• I’m afraid that’s not something I’ve encountered. My only thought is that MB means Manitoba, the name used in Italy for high protein flours, as it’s the Canadian province that produces so much of that type of grain.

  11. Great synopsis of the mysteries of farina! The farro thing is very confusing, especially for those with celiac disease and in Italy ‘farro’ is considered gluten-free…..but spelt isn’t actually gluten-free. Luckily I don’t have celiac! in Puglia, we also have farina di grano arso, a toasted flour that looks like ashes and has a long and interesting history. I wrote a post on it earlier this year. Oh, and si, farina Manitoba is from Canada, although not necessarily from Manitoba! Ciao, Cristina

    • Hi Christina.

      I never saw any farro products in the coeliac section of Eataly in Roma. I think for coeliacs the rule of thumbs is beware all Gramineae grains! Though there are some gluten-free oats on the market these days.

      That’s intriguing about the farina di grano arso. I’ll check out your piece.

  12. Sarah

    What I want to know is wht type of flour should i use if for exsample i want to make a simple batter for fried banana or corn fritters.. tried flour labelled 00 and it was a disaster each and every single time.. too watery no matter how much extra flour i use and it didnt go golden brown after frying. Please help

  13. This is so interesting…I was surfing the web searching for the meaning in italian of strong high grade flour (I’m italian and I didn’t really get the idea of what strong meant) and I found this. It’s pretty interesting to see that in Italy we have so many kind of flour and that no one is actually thinking about how many they are. I’m used to mix them to make bread, pasta, pasta all’uovo and cakes. The best way imho to make bread is to use 60% of farina 00, 20% manitoba and 20% farina di mais.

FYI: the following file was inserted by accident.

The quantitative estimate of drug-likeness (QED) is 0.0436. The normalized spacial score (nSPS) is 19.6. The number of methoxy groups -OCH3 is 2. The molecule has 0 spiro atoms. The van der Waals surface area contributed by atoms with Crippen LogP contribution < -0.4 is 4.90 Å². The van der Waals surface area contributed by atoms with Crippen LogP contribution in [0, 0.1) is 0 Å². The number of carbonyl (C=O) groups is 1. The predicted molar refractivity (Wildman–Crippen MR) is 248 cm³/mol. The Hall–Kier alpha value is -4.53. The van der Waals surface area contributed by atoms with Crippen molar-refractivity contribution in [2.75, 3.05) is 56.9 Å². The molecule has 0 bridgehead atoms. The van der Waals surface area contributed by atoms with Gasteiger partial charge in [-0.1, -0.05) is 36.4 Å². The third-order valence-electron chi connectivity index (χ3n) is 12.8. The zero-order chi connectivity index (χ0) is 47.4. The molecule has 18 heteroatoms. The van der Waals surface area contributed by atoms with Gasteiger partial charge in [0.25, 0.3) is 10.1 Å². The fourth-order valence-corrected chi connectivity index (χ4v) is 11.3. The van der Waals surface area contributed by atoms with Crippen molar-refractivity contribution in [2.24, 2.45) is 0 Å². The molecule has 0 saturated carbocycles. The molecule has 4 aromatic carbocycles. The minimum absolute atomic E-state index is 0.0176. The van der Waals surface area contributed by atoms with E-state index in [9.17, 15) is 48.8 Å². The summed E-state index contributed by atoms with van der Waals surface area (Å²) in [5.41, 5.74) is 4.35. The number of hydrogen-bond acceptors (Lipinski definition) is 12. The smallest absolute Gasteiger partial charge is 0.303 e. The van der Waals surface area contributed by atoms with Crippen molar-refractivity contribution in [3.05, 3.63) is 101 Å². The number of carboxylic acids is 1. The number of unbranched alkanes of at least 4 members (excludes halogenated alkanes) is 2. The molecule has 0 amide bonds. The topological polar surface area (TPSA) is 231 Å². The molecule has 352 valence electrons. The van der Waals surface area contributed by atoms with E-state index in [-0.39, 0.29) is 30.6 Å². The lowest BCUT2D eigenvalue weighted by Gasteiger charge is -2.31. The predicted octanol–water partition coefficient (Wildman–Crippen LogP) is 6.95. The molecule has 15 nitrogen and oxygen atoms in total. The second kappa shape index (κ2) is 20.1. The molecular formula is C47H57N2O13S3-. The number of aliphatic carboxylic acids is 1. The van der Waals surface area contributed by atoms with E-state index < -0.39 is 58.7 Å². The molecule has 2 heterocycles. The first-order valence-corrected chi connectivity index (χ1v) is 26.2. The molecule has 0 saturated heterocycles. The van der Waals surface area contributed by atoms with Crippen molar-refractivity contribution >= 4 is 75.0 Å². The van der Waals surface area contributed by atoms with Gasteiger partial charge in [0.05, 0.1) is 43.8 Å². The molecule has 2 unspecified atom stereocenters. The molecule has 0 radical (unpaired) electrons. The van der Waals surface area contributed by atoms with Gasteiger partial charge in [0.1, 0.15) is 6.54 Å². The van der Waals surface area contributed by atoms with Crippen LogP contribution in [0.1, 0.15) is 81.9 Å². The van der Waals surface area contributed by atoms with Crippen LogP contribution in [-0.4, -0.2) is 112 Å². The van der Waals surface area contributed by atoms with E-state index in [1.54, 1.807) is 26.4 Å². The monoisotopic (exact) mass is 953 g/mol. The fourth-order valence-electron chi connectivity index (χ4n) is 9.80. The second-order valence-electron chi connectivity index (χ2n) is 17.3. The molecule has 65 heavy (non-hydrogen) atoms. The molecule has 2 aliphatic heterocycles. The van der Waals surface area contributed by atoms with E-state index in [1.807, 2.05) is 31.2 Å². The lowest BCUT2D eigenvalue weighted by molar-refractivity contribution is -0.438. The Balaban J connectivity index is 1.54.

Bye, and thanks for the info on “strong” flour.

  14. I’m so glad to have found this information! I spent far too long in the flour section of Esselunga trying to devise the most sensible guess for my challah. I’m saving this for future reference and sharing it with my English speaking friends here!

  15. Robert

    Hi Daniel

    Thank you for the excellent article. As an Irishman new to Italy, trying to find wholemeal flour with which to bake brown bread, what should I be looking for? Grano duro, grade 3 (integrale)? And do you have any idea where it can be found?

    With thanks and good wishes.

    • Hi Robert. Well, grano duro is durum wheat – more usually for pasta – so you might want to get grano tenero (soft wheat) integrale. Enjoy!

      Living back in England now, I’m missing all those nice Italian flours!

  16. Hi
    I am an Italian living in New Zealand and I loved this post. I often wondered what the equivalent NZ flour or an Italian flour is and asked difficult questions to shop assistants who answered me with a puzzled look! So thank you, this helps a lot!

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  18. Thank you soooooo much for this article. I have linked to it in an article about pasta making. You did a FABULOSO job 🙂